To learn more about breast density, whether you are a patient of physician, please get in touch using our online ‘Contact Us’ form.


Up in the Cloud: Is It Safe to Store Protected Health Information on Remote Servers?

What exactly is the cloud? Cloud storage is a network of remote servers that allow for centralized data storage and online access to these resources. Your files are stored on a server connected to the Internet instead of being stored on your own computer’s hard drive. The cloud is convenient and cost-effective, providing a way to automatically back up your files and folders. 

Despite these benefits, recent publicity around hacks of public cloud storage websites has raised concerns about whether it is appropriate for medical practices and facilities to store health records and information in the cloud. 

Is cloud storage a safe way to store protected health information (PHI)? As with many new technologies, the safety level of the cloud, and whether it’s appropriate for use, depends on the vendor. There are several issues you will have to keep in mind:

  • Are the vendor’s security standards appropriate? You will have to research each vendor you choose. Make sure the company has a good reputation and solid security policies. 
  • How much data will you be storing? Ensure the vendor can handle the amount of data you would like to move to the cloud.
  • Ensure your data is encrypted when being uploaded to or downloaded from the cloud. This is also your responsibility. Make sure your browser or app requires an encrypted connection before you upload or download your data.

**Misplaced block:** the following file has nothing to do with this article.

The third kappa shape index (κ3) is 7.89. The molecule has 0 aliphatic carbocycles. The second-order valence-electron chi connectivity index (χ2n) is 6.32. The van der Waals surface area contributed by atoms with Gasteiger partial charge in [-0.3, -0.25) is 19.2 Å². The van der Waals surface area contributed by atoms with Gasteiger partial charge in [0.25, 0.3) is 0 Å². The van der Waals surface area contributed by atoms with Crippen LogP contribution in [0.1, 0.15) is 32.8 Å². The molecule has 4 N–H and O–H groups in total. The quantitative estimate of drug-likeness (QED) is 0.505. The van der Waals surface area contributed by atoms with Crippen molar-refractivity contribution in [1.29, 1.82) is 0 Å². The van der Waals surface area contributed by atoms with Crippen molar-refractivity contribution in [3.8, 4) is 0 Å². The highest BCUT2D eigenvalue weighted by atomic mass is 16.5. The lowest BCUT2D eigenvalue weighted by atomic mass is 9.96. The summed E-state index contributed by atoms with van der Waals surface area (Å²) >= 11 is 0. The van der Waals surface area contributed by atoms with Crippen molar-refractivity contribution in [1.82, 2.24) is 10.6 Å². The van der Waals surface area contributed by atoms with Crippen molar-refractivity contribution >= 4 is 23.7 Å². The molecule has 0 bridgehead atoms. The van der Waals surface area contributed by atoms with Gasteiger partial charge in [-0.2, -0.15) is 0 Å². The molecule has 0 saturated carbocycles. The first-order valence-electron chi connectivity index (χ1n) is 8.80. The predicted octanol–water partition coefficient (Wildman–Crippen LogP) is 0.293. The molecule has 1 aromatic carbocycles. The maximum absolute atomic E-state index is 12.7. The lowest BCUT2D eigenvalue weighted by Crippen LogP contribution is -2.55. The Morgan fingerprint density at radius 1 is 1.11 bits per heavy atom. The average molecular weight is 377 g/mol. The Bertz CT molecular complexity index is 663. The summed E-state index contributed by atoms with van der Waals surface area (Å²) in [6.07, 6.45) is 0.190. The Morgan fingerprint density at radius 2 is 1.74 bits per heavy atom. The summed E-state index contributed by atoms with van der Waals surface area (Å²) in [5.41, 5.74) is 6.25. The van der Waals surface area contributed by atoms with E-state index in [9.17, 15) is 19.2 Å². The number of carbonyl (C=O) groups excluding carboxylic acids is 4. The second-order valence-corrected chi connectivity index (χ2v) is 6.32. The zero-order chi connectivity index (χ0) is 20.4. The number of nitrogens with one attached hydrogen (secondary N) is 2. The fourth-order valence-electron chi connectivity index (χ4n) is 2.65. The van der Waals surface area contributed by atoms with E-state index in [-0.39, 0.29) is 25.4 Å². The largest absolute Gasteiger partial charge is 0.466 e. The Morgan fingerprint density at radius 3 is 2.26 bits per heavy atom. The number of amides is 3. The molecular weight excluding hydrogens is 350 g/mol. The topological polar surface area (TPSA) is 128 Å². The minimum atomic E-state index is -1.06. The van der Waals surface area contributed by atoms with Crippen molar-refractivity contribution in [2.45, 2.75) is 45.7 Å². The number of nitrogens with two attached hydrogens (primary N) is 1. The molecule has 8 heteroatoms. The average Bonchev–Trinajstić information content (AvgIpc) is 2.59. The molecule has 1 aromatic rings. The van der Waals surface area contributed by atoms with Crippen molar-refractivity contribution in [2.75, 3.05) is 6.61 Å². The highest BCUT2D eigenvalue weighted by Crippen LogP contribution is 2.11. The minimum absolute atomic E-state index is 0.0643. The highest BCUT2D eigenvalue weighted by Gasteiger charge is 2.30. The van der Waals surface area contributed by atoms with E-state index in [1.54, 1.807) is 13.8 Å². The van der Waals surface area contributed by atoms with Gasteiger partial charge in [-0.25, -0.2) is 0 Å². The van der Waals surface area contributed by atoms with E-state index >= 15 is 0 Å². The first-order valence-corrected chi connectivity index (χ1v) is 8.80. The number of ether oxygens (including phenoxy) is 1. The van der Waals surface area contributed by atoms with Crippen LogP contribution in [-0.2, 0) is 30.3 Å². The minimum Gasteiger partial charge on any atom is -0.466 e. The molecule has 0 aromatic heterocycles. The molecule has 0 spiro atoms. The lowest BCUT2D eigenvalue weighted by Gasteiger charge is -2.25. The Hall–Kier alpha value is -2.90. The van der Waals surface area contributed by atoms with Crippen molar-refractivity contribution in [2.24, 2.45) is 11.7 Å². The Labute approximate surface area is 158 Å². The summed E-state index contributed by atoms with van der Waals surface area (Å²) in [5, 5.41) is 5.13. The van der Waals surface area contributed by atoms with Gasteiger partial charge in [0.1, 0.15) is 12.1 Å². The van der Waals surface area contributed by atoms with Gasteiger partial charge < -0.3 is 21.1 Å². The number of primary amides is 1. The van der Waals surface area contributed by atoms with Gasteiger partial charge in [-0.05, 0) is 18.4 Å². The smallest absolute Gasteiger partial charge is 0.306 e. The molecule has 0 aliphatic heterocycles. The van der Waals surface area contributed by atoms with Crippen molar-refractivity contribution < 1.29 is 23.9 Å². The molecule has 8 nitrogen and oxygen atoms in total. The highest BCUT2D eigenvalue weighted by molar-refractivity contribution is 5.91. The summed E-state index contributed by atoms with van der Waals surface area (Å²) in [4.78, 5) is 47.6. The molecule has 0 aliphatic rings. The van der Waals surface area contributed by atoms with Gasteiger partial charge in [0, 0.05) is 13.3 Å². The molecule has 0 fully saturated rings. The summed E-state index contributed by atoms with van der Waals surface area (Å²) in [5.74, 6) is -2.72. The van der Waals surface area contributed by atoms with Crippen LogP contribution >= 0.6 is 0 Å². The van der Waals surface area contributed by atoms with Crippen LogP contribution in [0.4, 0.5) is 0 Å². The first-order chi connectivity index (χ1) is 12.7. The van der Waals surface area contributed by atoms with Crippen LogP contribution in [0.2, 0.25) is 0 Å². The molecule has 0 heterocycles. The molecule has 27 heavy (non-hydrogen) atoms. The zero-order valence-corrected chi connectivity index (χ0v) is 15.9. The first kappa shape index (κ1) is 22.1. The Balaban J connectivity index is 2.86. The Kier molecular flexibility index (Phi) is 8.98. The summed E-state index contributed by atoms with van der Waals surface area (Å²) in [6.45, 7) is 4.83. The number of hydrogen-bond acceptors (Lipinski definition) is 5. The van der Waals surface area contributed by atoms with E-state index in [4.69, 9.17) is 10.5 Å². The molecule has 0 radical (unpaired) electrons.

• Make sure your data is encrypted when stored in the cloud. Data protected by law, such as medical information or personal identifiers, should never be stored in the cloud unless the storage solution is encrypted. Only selected members of your organization should be able to decrypt the data, and your organization should create policies detailing under what circumstances information can be decrypted. 
  • Understand how access is shared in your cloud folder. Many cloud storage providers allow you to share access to your online folders. Be familiar with the details on how that sharing works. Awareness of who has access and how is critical to monitoring activity within your stored data.
  • Understand your options if the cloud provider is hacked or your data is lost. Virtually all cloud service providers require a user to sign an agreement that the user has very little, if any, remedy if a hack or a loss of data occurs. 

Cloud storage can be a valuable asset to medical practices and facilities, but make sure you have absolute confidence in the service provider’s ability to keep the data safe and secure. 

Contributed by The Doctors Company. For more patient safety articles and practice tips, visit www.thedoctors.com/patientsafety.


ATTN OCMA Members: Amendment to Bylaws for Review-2015

Dear OCMA Membership,

The Bylaws Committee of the Orange County Medical Association has reviewed and updated the organization's bylaws. The revisions have been approved by the Board of Directors and now need to be approved by the general membership. Therefore, for the next two months (April and May 2015) you may review the revised Bylaws by Clicking Here

 
Please submit any comments in writing via email to ocma@ocma.org or mail to 17322 Murphy Avenue, Irvine, CA 92614.